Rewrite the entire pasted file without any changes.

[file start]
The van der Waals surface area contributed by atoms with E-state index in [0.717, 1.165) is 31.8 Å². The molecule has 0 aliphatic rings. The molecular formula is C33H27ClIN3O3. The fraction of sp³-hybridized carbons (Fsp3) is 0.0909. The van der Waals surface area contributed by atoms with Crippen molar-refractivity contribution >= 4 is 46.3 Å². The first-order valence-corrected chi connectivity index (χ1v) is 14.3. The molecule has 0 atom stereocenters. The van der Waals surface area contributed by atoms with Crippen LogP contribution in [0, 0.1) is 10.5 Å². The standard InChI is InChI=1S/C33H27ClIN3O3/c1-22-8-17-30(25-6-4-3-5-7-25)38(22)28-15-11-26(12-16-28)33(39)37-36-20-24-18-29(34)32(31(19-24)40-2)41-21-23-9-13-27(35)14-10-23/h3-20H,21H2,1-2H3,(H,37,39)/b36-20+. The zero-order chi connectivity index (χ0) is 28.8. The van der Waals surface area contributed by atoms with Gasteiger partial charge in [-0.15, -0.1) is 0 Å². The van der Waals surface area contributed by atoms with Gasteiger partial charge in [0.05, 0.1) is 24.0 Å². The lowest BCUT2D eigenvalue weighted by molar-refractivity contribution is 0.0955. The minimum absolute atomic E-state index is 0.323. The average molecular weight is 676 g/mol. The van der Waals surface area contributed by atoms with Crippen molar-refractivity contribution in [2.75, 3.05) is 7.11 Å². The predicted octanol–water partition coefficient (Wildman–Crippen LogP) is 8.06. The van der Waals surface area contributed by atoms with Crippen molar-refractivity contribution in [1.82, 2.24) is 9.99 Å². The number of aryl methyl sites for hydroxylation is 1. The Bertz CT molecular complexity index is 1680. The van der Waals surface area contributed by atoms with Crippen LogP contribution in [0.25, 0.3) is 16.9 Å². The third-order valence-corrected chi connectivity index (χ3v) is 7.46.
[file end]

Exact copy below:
The van der Waals surface area contributed by atoms with E-state index in [0.717, 1.165) is 31.8 Å². The molecule has 0 aliphatic rings. The molecular formula is C33H27ClIN3O3. The fraction of sp³-hybridized carbons (Fsp3) is 0.0909. The van der Waals surface area contributed by atoms with Crippen molar-refractivity contribution >= 4 is 46.3 Å². The first-order valence-corrected chi connectivity index (χ1v) is 14.3. The molecule has 0 atom stereocenters. The van der Waals surface area contributed by atoms with Crippen LogP contribution in [0, 0.1) is 10.5 Å². The standard InChI is InChI=1S/C33H27ClIN3O3/c1-22-8-17-30(25-6-4-3-5-7-25)38(22)28-15-11-26(12-16-28)33(39)37-36-20-24-18-29(34)32(31(19-24)40-2)41-21-23-9-13-27(35)14-10-23/h3-20H,21H2,1-2H3,(H,37,39)/b36-20+. The zero-order chi connectivity index (χ0) is 28.8. The van der Waals surface area contributed by atoms with Gasteiger partial charge in [-0.15, -0.1) is 0 Å². The van der Waals surface area contributed by atoms with Gasteiger partial charge in [0.05, 0.1) is 24.0 Å². The lowest BCUT2D eigenvalue weighted by molar-refractivity contribution is 0.0955. The minimum absolute atomic E-state index is 0.323. The average molecular weight is 676 g/mol. The van der Waals surface area contributed by atoms with Crippen molar-refractivity contribution in [2.75, 3.05) is 7.11 Å². The predicted octanol–water partition coefficient (Wildman–Crippen LogP) is 8.06. The van der Waals surface area contributed by atoms with Crippen molar-refractivity contribution in [1.82, 2.24) is 9.99 Å². The number of aryl methyl sites for hydroxylation is 1. The Bertz CT molecular complexity index is 1680. The van der Waals surface area contributed by atoms with Crippen LogP contribution in [0.25, 0.3) is 16.9 Å². The third-order valence-corrected chi connectivity index (χ3v) is 7.46.